Thursday, January 31, 2013

Today's laugh

Joshua (16months) just brought me his shoes and coat. I think he is ready to go outside. What do you think?

Super Bowls and Milk Cows

Mom's is recovering nicely.

We have run into a slight problem; we did feel the need for a Super Bowl party at my parents home (they are the pastors of our church and only live a mile from the church sight). There are some people we to connect with outside the church and this seems a great oppurtunity.

But the tumor was so deep, mom's recovery isn't as fast as we expected.

This means the music for church, weekly Sunday potluck, AND preparing for the party all fall on me and my family (Dad's a great minister and knows when to delegate. He can't play an instrument and hates to cook, so he has delegated these parts of the church to my mom. She loves both, but doesn't mind delegating down either when necessary.)

The other women will be bringing things for the potluck, so I won't have to do too much except a pan of chicken (and our normal bread and desert) and putting it all together at the last minute.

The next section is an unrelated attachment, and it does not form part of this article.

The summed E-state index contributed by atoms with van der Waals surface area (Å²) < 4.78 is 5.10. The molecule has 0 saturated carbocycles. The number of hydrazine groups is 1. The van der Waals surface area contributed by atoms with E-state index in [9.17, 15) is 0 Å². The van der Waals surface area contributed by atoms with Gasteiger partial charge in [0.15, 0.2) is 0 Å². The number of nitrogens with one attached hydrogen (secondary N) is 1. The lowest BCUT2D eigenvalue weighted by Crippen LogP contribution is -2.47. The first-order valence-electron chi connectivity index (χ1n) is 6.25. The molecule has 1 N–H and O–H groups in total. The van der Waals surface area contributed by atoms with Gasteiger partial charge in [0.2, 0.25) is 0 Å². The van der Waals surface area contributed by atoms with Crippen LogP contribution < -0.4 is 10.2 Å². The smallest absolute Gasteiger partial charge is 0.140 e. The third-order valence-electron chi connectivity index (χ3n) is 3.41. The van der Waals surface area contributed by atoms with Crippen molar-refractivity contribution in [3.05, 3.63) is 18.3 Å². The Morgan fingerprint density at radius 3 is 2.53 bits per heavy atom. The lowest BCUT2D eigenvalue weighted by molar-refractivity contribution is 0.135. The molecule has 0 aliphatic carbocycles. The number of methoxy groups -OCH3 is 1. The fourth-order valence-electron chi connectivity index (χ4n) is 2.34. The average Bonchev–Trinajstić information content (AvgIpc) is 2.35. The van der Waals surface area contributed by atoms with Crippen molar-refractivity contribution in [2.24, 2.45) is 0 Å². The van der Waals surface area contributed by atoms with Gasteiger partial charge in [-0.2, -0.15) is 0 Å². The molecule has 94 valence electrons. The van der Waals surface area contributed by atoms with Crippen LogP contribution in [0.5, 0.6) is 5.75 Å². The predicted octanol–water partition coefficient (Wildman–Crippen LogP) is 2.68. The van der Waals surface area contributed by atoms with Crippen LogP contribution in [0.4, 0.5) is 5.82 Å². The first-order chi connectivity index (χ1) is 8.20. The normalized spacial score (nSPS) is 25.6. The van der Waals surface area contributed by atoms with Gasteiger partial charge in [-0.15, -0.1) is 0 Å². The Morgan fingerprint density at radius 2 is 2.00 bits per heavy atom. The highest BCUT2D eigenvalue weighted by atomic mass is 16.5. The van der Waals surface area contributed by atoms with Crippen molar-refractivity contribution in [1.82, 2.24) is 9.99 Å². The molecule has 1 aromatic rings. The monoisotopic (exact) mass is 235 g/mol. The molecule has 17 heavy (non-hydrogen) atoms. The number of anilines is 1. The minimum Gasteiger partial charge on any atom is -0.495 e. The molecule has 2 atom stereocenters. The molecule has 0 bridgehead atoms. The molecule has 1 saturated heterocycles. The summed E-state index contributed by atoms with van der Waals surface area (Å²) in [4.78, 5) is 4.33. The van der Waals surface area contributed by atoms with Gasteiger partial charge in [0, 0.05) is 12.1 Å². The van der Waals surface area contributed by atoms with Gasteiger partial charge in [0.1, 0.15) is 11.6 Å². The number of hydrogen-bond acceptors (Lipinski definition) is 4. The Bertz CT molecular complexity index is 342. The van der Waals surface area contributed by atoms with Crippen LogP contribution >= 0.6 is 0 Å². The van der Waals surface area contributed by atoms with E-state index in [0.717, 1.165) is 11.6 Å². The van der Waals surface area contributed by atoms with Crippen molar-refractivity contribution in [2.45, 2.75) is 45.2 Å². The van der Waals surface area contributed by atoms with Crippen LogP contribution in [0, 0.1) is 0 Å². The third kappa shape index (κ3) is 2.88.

My daughter, Joy (21), mom and I are the only piano players (well, I might could get my 18yo Jim to do it if I had to, but he never has before and really only knows two songs.) So this week Joy will pick the music and play the piano while I lead (most of the time, mom, who has more than 40 years of experience, plays the piano, I pick the music ahead of time, and Joy leads, but once a month we have been switching it all around to give Joy and I practice on the piano).

Now the party. I'll be making the shopping list with mom later this morning and the girls and I will probably go get the groceries. Unless I decide to have Jim drive Joy and I in Dad's car. Since Jim's driving test is tomorrow (in Dad's car) he might ought to have the practice.